In the rare cases where people who suffer are bought out by the wind companies, this is with the condition that they sign a confidentiality agreement (in all the cases that I know about) .
road in field
This is one of the many  roads built during the construction phase, so that heavy vehicles could cross the fields. If the turbines were to be taken down one day, will the roads go away too?

 Here is an interesting Press Release from the Renewable Energy Foundation.
  A quote from part this peer reviewed study:

"The results show that after allowing for variations in wind speed and site characteristics the average load factor of wind farms declines substantially as they get older, probably due to wear and tear. By 10 years of age the contribution of an average UK wind farm to meeting electricity demand has declined by a third.

This decline in performance means that it is rarely economic to operate wind farms for more than 12 to 15 years.  After this period they must be replaced with new machines, a finding that has profound consequences for investors and government alike.

This is Gate Number G27, which leads to Turbine No 9. Would this look charming on a "Come to beautiful Devon"

As in the previous photograph, above, of Gate 26, this was accompanied by a smaller white notice.
Here is a link to an image of the Notice, so that you can read the warnings on it.

This reminds me yet again of comments made by locals during the Wind Farm Public Inquiry. They said that they had always felt free to walk across fields in the area. This is no longer the case.

distant new turbine
This is a close up of a more distant wind turbine, to the north west, that is most probably the new one at Mullacott Cross (not part of the Fullabrook Down Wind Farm).
Also visible, to the south-west, were two smaller wind turbines.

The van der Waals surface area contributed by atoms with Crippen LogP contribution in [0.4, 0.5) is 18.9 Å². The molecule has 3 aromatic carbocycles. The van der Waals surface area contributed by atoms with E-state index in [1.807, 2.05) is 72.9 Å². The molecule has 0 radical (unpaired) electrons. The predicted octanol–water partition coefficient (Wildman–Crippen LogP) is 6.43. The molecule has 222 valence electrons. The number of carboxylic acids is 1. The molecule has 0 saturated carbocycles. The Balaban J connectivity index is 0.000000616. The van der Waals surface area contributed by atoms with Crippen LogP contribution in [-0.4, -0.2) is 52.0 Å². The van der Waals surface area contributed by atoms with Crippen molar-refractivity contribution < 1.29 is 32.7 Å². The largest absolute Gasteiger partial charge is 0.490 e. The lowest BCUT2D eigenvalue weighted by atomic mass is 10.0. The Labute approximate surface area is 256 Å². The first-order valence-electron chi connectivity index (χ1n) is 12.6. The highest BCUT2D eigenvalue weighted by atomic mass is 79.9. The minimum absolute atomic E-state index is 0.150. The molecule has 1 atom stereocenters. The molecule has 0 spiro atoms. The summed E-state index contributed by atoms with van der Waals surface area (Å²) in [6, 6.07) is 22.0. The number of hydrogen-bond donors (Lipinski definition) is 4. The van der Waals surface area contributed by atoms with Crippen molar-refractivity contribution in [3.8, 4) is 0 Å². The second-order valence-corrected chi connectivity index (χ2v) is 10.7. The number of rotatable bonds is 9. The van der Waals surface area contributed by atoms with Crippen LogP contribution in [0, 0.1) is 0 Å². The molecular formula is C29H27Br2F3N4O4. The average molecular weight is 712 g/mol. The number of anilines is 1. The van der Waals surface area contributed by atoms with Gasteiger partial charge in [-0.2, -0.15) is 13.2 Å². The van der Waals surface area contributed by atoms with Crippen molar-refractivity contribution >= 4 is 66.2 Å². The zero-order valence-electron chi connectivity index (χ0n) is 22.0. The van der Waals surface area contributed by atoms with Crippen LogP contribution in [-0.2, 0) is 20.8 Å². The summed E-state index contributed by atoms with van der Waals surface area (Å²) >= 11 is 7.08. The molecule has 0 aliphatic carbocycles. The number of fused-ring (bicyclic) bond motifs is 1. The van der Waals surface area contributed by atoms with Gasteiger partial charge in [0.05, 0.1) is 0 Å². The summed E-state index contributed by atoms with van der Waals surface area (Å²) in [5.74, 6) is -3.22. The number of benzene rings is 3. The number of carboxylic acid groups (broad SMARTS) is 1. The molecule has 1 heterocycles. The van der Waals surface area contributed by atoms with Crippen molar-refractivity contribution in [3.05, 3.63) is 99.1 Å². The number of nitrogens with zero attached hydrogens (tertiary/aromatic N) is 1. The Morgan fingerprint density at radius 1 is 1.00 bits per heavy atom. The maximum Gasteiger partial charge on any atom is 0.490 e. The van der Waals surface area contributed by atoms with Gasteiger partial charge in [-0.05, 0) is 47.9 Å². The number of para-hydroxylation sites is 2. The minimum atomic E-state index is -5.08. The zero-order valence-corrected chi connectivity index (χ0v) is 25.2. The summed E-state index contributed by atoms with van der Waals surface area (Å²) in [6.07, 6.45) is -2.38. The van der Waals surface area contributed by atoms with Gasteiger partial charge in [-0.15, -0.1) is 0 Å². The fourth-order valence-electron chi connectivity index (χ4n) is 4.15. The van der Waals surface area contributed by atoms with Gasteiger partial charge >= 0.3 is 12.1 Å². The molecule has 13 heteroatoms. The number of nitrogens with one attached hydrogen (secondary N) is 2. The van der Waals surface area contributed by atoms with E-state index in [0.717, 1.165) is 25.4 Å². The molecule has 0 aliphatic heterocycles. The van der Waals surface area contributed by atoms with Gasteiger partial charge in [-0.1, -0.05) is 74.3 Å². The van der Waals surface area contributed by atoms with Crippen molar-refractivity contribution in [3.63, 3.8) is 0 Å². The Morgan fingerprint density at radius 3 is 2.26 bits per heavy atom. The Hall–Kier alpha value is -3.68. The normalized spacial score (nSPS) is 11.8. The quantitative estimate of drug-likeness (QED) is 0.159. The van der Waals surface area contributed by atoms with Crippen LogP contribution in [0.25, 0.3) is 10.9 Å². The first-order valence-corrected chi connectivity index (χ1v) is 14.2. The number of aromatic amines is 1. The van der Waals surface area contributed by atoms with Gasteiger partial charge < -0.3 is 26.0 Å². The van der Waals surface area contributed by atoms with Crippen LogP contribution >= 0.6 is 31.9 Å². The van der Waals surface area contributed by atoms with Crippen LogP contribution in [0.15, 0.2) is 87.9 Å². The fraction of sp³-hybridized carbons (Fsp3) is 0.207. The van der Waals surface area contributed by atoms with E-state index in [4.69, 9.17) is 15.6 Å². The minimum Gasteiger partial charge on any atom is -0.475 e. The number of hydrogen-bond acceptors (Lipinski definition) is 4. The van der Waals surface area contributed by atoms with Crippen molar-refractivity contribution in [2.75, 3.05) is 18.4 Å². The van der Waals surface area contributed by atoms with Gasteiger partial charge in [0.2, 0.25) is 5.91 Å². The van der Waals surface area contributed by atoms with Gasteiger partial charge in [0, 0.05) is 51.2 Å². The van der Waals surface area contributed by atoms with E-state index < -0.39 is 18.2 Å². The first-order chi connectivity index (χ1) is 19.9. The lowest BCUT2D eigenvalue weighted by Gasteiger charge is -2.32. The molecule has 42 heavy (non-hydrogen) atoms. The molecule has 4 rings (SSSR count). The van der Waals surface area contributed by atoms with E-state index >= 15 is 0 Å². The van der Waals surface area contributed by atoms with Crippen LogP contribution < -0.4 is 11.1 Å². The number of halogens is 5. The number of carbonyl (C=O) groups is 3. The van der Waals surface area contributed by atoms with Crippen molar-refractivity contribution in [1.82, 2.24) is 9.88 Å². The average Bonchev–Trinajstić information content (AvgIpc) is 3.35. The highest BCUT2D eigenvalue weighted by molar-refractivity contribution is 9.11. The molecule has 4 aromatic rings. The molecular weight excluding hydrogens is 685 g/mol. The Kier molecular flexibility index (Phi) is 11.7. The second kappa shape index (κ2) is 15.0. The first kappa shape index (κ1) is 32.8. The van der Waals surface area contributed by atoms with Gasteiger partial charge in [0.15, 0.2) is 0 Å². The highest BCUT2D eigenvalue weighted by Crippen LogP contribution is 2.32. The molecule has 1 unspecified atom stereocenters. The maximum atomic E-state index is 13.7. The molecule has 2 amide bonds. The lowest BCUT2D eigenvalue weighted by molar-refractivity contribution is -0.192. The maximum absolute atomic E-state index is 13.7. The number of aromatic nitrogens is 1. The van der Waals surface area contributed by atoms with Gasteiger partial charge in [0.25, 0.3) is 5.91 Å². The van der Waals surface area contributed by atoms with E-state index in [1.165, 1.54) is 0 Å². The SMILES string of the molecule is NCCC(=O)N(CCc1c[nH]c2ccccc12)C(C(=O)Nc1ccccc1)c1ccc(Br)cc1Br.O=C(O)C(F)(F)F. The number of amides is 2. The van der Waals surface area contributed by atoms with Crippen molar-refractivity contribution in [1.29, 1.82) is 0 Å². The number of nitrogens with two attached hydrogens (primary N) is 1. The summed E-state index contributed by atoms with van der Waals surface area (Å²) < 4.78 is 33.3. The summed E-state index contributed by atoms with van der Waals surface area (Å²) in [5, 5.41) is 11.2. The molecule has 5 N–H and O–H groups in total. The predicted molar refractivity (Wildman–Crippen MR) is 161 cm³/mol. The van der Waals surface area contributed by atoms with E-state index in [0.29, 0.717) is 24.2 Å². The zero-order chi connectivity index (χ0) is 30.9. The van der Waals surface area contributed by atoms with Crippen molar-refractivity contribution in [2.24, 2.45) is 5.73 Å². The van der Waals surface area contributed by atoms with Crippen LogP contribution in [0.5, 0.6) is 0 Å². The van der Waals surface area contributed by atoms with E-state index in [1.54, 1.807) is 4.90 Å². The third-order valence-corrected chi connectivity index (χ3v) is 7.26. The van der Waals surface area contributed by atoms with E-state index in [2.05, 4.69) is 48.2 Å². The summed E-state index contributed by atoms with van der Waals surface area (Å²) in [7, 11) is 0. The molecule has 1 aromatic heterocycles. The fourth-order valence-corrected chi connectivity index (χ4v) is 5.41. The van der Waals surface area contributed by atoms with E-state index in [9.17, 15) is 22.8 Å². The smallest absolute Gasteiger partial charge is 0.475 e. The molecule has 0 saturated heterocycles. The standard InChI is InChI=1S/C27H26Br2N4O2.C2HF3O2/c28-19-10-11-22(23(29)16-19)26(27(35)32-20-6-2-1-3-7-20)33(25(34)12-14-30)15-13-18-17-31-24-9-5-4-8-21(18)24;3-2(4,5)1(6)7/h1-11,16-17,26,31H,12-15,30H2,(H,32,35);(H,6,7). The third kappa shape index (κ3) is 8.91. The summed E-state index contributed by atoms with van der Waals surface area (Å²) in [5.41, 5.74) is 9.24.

With the onslaught of applications for single turbines that threatens to overwhelm Devon's Planning Departments, any one wind farm like Fullabrook is just the beginning - there are already applications for single turbines in most directions, and the effect of all these turbines on the landscape will become more and more cumulative.
Looking back at Beara
"Wind farms should not be less than 1.4 miles from people's homes, Nick Boles suggests
Wind farms should not be built less than 1.4 miles from people’s homes, the planning minister has suggested."

The Daily Telegraph, 17 December 2012. What a shame the Government Inspector who passed this wind farm didn't agree.
And even worse, despite hearing from people who suffer from noise at Fullabrook, another Inspector has passed Npower's appeal against the refusal by North Devon Council to give Planning Consent for the wind farm at Batsworthy Cross near Exmoor.
Slow - horses
We saw this sign as we came down the hill from the small hamlet of Pippacott.  The effects of wind turbines on horses in the area  are mentioned in this article.
I have also heard a rumour which I have been unable to verify - as yet - about some ponies (being ridden at the time) that were spooked when one of them saw a wind turbine. If anyone can give me more details about this, or other similar incidents, I would be grateful (Contact email).
I have linked the image on the left to another image that shows the sign on the gate more clearly, but unfortunately the focus was poor so that you cannot read the smaller text. The "No" is clearly visible and the words were something like "No to giant wind turbines in North Devon" if I remember correctly.
from ashford road
I didn't want to look at the sub-station, or photograph it again, as each time I see the change it has made to that lovely little spot I can't help feeling sad, so we passed it by and went straight up the hill and along the road from Heanton to Ashford.
We took one look back again. Once again I have to stress that  the wind turbines do not show up as well in the photograph as they did in real life - they were very white and very visible.
Like giants trampling across mountains, they change the scale of the landscape, making high and imposing hills look small and insignificant.